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By Tennis Now | Friday, June 5, 2020

Marat Safin Roger Federer

"It’s a pleasure to watch him. It’s like a genius. He mastered tennis to an incredible level," Marat Safin says of Roger Federer.

Photo credit: Getty

Stress of facing Roger Federer in a Grand Slam is so severe, Marat Safin sometimes felt spent before even stepping on court.

In a wide-ranging International Tennis Hall of Fame chat with Blair Henley for the Hall of Fame's Instagram Live Series, Safin said Federer by far is the most physically-demanding opponent he's faced.

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“Physical match? Federer is always tough,” Safin said in response to a question from a viewer named Yulia. “Federer [is physically toughest] because he makes you play extra. You have to play your best tennis, but you have to do something extra. You spend a lot of energy on that.

“You have to run full time. You know he’s not gonna give you any free points. You have to fight for it and it makes you tired. Even before the match. You go in the match you’re already tired. It’s already exhausting. You got out on a Grand Slam playing Federer and it's like five sets we need to be there for four hours running. Not free points—nothing.”

Elegance, desire and a mastery of the entire shot spectrum make the Grand Slam king “a genius”, said Safin, who partnered the young Federer to the 2001 Gstaad doubles title and marveled at his ease on court.

“Roger is fun. It’s nice to see him play,” Safin told Blair Henley. “When you play next to him, he plays so smooth. It’s the only guy for me that I know he’s doing much better. I could do the same thing but he could do it much better.

“It’s a pleasure to watch him. It’s like a genius. He mastered tennis to an incredible level. It’s a pleasure even to watch you don’t need to play. At the age of 39 still running, look how many five-set matches he played in Australia. He’s still playing. He’s still hungry. He doesn’t have any gray hair—he still has hair. Unbelievable. [He’s a] Swiss watch.”

The 40-year-old Safin joked the Swiss should send him a residual check for sparking him to world No. 1.

“It was the first tournament we won in doubles you see how good luck I gave to him—he’s still playing,” Safin told Blair Henley at about the 34-minute mark of the video. “He should send me some bank check, come on. If it wasn’t for this doubles he would never become No. 1 in the world. It’s obvious no?"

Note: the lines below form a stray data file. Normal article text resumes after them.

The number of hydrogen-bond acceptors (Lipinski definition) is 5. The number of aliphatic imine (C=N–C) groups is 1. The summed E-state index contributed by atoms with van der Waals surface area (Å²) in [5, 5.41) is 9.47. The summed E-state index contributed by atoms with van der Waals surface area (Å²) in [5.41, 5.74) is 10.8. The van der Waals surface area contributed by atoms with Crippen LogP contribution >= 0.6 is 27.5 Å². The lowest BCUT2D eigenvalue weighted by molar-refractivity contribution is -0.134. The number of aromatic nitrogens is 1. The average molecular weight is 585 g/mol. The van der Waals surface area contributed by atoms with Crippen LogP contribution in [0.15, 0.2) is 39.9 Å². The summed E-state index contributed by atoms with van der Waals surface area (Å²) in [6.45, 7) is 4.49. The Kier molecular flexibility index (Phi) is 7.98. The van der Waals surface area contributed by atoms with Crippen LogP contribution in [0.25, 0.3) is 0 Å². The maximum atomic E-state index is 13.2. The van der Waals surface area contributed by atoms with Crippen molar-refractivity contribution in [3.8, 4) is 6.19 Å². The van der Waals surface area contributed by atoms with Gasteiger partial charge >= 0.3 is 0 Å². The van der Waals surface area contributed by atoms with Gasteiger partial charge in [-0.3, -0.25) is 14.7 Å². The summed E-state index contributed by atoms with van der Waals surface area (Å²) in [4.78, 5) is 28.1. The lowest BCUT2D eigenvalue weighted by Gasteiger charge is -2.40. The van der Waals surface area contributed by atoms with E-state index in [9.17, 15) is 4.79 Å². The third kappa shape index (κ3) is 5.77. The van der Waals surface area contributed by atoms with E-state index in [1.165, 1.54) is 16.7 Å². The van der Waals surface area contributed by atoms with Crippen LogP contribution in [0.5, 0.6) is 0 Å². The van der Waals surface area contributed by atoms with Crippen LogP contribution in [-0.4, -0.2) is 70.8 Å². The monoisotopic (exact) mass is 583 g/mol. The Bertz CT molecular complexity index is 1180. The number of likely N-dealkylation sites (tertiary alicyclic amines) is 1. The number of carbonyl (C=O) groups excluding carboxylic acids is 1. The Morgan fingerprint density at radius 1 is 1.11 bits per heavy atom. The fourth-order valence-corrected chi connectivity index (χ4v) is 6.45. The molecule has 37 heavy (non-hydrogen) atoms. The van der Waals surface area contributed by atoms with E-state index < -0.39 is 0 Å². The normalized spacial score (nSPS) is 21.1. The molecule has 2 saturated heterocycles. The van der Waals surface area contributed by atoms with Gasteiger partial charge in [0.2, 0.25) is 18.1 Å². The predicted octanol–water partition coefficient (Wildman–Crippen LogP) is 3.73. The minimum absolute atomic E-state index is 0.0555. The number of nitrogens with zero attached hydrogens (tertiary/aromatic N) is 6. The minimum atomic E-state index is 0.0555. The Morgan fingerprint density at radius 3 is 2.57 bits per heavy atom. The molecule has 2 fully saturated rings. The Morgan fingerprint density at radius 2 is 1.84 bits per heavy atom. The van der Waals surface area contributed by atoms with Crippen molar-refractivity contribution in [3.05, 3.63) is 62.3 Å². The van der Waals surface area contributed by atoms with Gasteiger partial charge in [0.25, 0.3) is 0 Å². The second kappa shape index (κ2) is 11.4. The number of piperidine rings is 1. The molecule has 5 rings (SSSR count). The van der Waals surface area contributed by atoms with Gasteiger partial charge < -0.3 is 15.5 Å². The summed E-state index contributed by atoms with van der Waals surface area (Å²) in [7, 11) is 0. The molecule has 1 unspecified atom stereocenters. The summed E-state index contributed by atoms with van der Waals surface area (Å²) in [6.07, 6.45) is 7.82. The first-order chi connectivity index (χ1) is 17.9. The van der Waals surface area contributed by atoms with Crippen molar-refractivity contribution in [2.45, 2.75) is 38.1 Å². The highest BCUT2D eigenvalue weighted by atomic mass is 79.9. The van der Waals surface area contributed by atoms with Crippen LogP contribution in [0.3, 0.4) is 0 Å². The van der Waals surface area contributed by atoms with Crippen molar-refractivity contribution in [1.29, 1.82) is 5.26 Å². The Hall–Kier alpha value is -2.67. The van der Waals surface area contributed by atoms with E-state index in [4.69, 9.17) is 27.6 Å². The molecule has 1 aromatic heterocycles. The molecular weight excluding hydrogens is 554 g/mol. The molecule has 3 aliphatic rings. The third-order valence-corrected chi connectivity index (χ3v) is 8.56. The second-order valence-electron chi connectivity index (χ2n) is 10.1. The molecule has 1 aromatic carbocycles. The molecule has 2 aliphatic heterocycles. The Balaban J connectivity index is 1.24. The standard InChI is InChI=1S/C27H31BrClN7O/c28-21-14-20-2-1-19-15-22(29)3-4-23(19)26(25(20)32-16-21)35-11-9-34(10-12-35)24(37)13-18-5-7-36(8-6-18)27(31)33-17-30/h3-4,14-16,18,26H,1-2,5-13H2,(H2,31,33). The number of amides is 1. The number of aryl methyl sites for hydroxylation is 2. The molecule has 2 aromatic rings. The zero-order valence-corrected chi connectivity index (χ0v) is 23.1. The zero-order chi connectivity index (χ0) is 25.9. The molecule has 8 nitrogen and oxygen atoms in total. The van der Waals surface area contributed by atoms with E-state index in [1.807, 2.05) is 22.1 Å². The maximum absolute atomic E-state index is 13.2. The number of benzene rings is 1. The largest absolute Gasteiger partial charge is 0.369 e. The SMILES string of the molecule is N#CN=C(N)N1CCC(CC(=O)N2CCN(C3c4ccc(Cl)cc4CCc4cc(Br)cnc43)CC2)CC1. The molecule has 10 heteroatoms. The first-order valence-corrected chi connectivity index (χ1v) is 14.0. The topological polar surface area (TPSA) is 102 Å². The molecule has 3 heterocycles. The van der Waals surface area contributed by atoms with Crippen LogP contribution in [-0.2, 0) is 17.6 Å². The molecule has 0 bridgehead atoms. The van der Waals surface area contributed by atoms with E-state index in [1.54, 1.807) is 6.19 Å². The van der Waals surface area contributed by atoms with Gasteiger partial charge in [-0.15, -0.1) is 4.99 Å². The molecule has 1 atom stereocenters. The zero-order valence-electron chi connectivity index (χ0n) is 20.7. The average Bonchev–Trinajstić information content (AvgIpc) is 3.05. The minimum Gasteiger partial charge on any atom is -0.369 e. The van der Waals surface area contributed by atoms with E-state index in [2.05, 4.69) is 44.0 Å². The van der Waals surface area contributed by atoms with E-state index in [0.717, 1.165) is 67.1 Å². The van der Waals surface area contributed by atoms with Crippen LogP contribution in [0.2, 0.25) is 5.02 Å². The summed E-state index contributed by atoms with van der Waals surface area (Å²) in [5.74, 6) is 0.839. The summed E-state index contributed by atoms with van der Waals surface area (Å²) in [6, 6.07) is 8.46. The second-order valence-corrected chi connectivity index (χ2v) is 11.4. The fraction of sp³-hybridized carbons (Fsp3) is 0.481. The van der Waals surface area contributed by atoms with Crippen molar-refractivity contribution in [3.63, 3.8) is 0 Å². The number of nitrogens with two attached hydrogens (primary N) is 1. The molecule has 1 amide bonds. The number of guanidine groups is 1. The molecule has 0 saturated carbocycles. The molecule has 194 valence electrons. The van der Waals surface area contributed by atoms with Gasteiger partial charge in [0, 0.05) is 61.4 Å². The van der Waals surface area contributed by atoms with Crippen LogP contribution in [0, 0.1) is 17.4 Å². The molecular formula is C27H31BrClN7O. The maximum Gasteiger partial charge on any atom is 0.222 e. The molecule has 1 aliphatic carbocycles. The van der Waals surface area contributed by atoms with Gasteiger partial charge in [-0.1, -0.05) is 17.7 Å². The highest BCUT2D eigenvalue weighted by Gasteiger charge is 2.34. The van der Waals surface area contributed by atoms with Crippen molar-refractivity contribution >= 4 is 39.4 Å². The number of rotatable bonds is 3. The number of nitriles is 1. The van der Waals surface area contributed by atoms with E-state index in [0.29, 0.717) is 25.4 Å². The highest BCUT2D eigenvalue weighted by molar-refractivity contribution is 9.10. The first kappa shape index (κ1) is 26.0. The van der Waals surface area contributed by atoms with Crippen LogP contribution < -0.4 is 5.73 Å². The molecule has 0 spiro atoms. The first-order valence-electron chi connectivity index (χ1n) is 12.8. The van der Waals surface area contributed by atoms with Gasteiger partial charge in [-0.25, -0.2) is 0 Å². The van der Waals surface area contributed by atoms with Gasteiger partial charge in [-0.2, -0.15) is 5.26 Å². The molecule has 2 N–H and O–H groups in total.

The explosive Safin out-dueled reigning champion Federer in an epic 2005 Australian Open semifinal conquest before beating Lleyton Hewitt to take the title.

Fellow Hall of Famer Jim Courier, a long-time AO TV analyst, recently told Tennis Now his chat that followed is the most memorable Australian Open interview he's ever conducted. 

"My first year doing it, this is 2005, Safin had that amazing come-from-behind win over Federer in the semifinals where he saved match points, went on to win it deep in the fifth, ended up beating Hewitt in the final," Courier told Tennis Now. "I talked to him right after that match. I had some questions prepared.

"We got to a place where he was sort of overwhelmed with the moment. He just blanked. I asked him a question, and he froze. So I asked him, Do you need a hug, to sort of break the ice. We gave a hug to each other on the court.

"So that was for me a guy who I still don't feel like I know exactly what I'm doing out there, but I have a lot more experience now. Then I had no confidence, no experience. That was a panic moment for me. It turned out to be a nice moment between a guy I played against. So that was a special one."

A special moment capped a special match.

It began as a birthday rematch and concluded as a career rebirth.

Safin celebrated his 25th birthday in sensational style, saving a match point to topple top-seeded Federer, 5-7, 6-4, 5-7, 7-6 (6), 9-7 in an epic encounter that was a rematch of the 2004 final.

Tennis Express

The fourth-seeded Safin fought off a match point at 5-6 in the fourth-set tiebreak igniting a rally to defeat Federer for just the second time in their eight career clashes.

The upset left an exhausted and elated Safin searching for words to describe his emotions.

"To be honest, it's difficult to tell the people what I'm feeling right now," Safin said. "I think we played the best we could and I can't give much more than that."


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